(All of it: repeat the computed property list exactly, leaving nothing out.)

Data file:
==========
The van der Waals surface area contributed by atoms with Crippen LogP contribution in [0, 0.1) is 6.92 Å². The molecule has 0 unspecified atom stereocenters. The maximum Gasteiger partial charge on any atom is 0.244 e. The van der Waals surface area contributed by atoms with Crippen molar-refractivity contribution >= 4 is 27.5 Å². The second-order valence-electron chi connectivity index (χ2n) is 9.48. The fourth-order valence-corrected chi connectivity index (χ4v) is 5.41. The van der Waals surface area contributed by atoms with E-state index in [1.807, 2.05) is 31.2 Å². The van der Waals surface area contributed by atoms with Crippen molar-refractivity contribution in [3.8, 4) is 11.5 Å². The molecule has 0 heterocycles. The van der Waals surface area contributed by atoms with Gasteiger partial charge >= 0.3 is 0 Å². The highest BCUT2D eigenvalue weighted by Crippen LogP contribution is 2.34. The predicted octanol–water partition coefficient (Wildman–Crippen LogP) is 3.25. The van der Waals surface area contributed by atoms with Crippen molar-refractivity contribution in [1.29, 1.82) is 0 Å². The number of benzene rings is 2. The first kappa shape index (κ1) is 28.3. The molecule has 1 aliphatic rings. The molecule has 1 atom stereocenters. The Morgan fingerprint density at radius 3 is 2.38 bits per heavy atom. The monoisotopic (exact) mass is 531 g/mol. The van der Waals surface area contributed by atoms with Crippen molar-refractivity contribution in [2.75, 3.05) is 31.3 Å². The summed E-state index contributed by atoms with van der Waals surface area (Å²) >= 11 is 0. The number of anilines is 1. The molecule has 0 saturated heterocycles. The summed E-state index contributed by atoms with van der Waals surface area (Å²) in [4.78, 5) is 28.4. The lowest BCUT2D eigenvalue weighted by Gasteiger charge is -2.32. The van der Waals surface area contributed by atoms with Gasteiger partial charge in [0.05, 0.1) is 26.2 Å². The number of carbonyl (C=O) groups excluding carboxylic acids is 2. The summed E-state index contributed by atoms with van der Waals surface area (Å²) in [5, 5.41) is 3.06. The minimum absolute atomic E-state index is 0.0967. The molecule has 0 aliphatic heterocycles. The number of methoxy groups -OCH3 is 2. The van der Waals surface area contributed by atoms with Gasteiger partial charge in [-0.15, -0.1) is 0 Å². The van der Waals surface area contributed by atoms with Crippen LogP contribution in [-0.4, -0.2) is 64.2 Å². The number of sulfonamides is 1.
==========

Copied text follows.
The van der Waals surface area contributed by atoms with Crippen LogP contribution in [0, 0.1) is 6.92 Å². The molecule has 0 unspecified atom stereocenters. The maximum Gasteiger partial charge on any atom is 0.244 e. The van der Waals surface area contributed by atoms with Crippen molar-refractivity contribution >= 4 is 27.5 Å². The second-order valence-electron chi connectivity index (χ2n) is 9.48. The fourth-order valence-corrected chi connectivity index (χ4v) is 5.41. The van der Waals surface area contributed by atoms with E-state index in [1.807, 2.05) is 31.2 Å². The van der Waals surface area contributed by atoms with Crippen molar-refractivity contribution in [3.8, 4) is 11.5 Å². The molecule has 0 heterocycles. The van der Waals surface area contributed by atoms with Gasteiger partial charge >= 0.3 is 0 Å². The highest BCUT2D eigenvalue weighted by Crippen LogP contribution is 2.34. The predicted octanol–water partition coefficient (Wildman–Crippen LogP) is 3.25. The van der Waals surface area contributed by atoms with Crippen molar-refractivity contribution in [1.29, 1.82) is 0 Å². The number of benzene rings is 2. The first kappa shape index (κ1) is 28.3. The molecule has 1 aliphatic rings. The molecule has 1 atom stereocenters. The Morgan fingerprint density at radius 3 is 2.38 bits per heavy atom. The monoisotopic (exact) mass is 531 g/mol. The van der Waals surface area contributed by atoms with Crippen molar-refractivity contribution in [2.75, 3.05) is 31.3 Å². The summed E-state index contributed by atoms with van der Waals surface area (Å²) >= 11 is 0. The number of anilines is 1. The molecule has 0 saturated heterocycles. The summed E-state index contributed by atoms with van der Waals surface area (Å²) in [4.78, 5) is 28.4. The lowest BCUT2D eigenvalue weighted by Gasteiger charge is -2.32. The van der Waals surface area contributed by atoms with Gasteiger partial charge in [0.05, 0.1) is 26.2 Å². The number of carbonyl (C=O) groups excluding carboxylic acids is 2. The summed E-state index contributed by atoms with van der Waals surface area (Å²) in [5, 5.41) is 3.06. The minimum absolute atomic E-state index is 0.0967. The molecule has 0 aliphatic heterocycles. The number of methoxy groups -OCH3 is 2. The van der Waals surface area contributed by atoms with Gasteiger partial charge in [-0.15, -0.1) is 0 Å². The van der Waals surface area contributed by atoms with Crippen LogP contribution in [-0.4, -0.2) is 64.2 Å². The number of sulfonamides is 1.